I was culling out books, mostly obsolete technical books, and I remembered that I have an extra copy of Feller’s classic probability text. It’s volume 1, second edition. If you’re a student and would like the book, please send me an email with your mailing address.
Update: The book was claimed 11 minutes after this post was published.
The subtitle of That Hideous Strength is “A Modern Fairy-Tale for Grown-Ups.” C. S. Lewis explains in the preface why the book begins with mundane scenes even though he calls it a fairy tale.
If you ask why—intending to write about magicians, devils, pantomime animals, and planetary angels—I nevertheless begin with such hum-drum scenes and persons, I reply that I am following the traditional fairy-tale. We do not always notice its method, because the cottages, castles, woodcutters, and petty kings with which a fairy-tale opens have become for us as remote as the witches and ogres to which it proceeds. But they were not remote at all to the men who made and first enjoyed the stories.
The second chapter of Out of the Silent Planet opens by describing a room as “a strange mixture of luxury and squalor.” It gives examples such as the room as having fine armchairs but no carpets or curtains, strewn with debris. The room has “empty champagne-bottles” and “teacups a quarter full of tea and cigarette-ends.” The room belongs to a scientist and an investor who have the resources to live in beauty and comfort, but instead have a few luxurious items in a pigsty. The scene is a metaphor for science and business detached from humane uses, one of the themes of the book.
Many people have drawn Venn diagrams to locate machine learning and related ideas in the intellectual landscape. Drew Conway’s diagram may have been the first. It has at least been frequently referenced.
By this classification, Hector Cuesta’s new book Practical Data Anaysis is located toward the “hacking skills” corner of the diagram. No single book can cover everything, and this one emphasizes practical software knowledge more than mathematical theory or details of a particular problem domain.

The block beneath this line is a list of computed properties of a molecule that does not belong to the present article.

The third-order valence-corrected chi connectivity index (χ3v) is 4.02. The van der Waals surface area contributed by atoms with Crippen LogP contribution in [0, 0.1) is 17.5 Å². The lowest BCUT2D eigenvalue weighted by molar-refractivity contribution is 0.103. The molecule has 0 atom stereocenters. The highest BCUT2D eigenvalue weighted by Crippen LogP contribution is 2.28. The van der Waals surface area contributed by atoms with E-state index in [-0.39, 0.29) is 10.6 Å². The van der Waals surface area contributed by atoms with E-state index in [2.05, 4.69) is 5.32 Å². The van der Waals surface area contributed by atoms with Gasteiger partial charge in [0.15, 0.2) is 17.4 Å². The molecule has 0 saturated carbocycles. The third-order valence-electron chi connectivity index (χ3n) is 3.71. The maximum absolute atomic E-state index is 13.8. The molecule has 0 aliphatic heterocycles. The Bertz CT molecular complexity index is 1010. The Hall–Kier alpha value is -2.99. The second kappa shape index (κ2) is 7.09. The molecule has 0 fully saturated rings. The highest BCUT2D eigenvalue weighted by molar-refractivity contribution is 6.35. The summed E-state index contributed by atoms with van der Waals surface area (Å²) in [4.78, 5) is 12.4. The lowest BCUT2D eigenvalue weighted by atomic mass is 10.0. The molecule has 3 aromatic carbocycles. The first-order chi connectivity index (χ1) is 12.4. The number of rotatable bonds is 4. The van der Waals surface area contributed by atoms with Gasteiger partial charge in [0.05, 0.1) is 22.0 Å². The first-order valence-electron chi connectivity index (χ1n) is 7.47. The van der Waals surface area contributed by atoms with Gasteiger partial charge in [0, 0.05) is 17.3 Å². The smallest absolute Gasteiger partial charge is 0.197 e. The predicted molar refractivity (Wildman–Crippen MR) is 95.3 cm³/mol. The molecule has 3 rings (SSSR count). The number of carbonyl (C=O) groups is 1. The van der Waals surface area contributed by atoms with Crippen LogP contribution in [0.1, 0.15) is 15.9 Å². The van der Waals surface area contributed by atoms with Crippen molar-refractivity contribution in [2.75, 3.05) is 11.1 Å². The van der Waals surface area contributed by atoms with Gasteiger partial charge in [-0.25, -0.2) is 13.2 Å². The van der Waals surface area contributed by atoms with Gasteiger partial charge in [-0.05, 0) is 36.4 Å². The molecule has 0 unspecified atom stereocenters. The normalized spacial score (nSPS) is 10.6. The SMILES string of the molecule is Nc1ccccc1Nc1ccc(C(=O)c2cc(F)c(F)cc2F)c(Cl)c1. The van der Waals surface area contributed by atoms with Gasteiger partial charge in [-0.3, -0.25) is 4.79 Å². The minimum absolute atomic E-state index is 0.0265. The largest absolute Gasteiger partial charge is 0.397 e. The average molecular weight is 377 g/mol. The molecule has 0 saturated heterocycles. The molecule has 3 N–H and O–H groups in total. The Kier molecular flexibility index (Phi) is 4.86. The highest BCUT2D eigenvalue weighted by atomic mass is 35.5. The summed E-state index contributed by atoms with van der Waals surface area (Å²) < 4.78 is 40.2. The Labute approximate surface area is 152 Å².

The biggest strength of the book may be that it brings together in one place information on tools that are used together but whose documentation is scattered. The book is great source for sample code. The source code is available on GitHub, though it’s more understandable in the context of the book.
Much of the book uses Python and related modules and tools including:
It also uses D3.js (with JSON, CSS, HTML, …), MongoDB (with MapReduce, Mongo Shell, PyMongo, …), and miscellaneous other tools and APIs.
There’s a lot of material here in 360 pages, making it a useful reference.
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I’ve enjoyed reading The New York Times Book of Physics and Astronomy, ISBN 1402793200, a collection of 129 articles written between 1888 and 2012. Its been much more interesting than its mathematical predecessor. I’m not objective — I have more to learn from a book on physics and astronomy than a book on math — but I think other readers might also find this new book more interesting.
I was surprised by the articles on the bombing of Hiroshima and Nagasaki. New York Times reporter William Lawrence was allowed to go on the mission over Nagasaki. He was not on the plane that dropped the bomb, but was in one of the other B-29 Superfortresses that were part of the mission. Lawrence’s story was published September 9, 1945, exactly one month later. Lawrence was also allowed to tour the ruins of Hiroshima. His article on the experience was published September 5, 1945. I was surprised how candid these articles were and how quickly they were published. Apparently military secrecy evaporated rapidly once WWII was over.
Another thing that surprised me was that some stories were newsworthy more recently than I would have thought. I suppose I underestimated how long it took to work out the consequences of a major discovery. I think we’re also biased to think that whatever we learned as children must have been known for generations, even though the dust may have only settled shortly before we were born.